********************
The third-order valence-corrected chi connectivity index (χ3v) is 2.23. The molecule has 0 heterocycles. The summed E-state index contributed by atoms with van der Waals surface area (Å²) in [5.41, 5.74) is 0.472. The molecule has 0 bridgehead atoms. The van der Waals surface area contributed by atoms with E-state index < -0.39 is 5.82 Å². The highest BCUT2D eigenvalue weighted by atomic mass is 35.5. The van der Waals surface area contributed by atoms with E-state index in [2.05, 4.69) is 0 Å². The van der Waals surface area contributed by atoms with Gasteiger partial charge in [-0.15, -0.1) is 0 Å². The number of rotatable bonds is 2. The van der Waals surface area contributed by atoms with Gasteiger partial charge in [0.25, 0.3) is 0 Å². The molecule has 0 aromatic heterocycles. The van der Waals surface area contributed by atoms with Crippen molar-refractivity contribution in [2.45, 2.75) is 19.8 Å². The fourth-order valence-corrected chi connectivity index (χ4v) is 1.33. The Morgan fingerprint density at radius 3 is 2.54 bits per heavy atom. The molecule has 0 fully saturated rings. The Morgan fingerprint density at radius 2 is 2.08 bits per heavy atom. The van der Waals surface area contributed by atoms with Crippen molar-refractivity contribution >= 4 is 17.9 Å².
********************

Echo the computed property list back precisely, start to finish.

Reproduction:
The third-order valence-corrected chi connectivity index (χ3v) is 2.23. The molecule has 0 heterocycles. The summed E-state index contributed by atoms with van der Waals surface area (Å²) in [5.41, 5.74) is 0.472. The molecule has 0 bridgehead atoms. The van der Waals surface area contributed by atoms with E-state index < -0.39 is 5.82 Å². The highest BCUT2D eigenvalue weighted by atomic mass is 35.5. The van der Waals surface area contributed by atoms with E-state index in [2.05, 4.69) is 0 Å². The van der Waals surface area contributed by atoms with Gasteiger partial charge in [-0.15, -0.1) is 0 Å². The number of rotatable bonds is 2. The van der Waals surface area contributed by atoms with Gasteiger partial charge in [0.25, 0.3) is 0 Å². The molecule has 0 aromatic heterocycles. The van der Waals surface area contributed by atoms with Crippen molar-refractivity contribution in [2.45, 2.75) is 19.8 Å². The fourth-order valence-corrected chi connectivity index (χ4v) is 1.33. The Morgan fingerprint density at radius 3 is 2.54 bits per heavy atom. The molecule has 0 fully saturated rings. The Morgan fingerprint density at radius 2 is 2.08 bits per heavy atom. The van der Waals surface area contributed by atoms with Crippen molar-refractivity contribution >= 4 is 17.9 Å².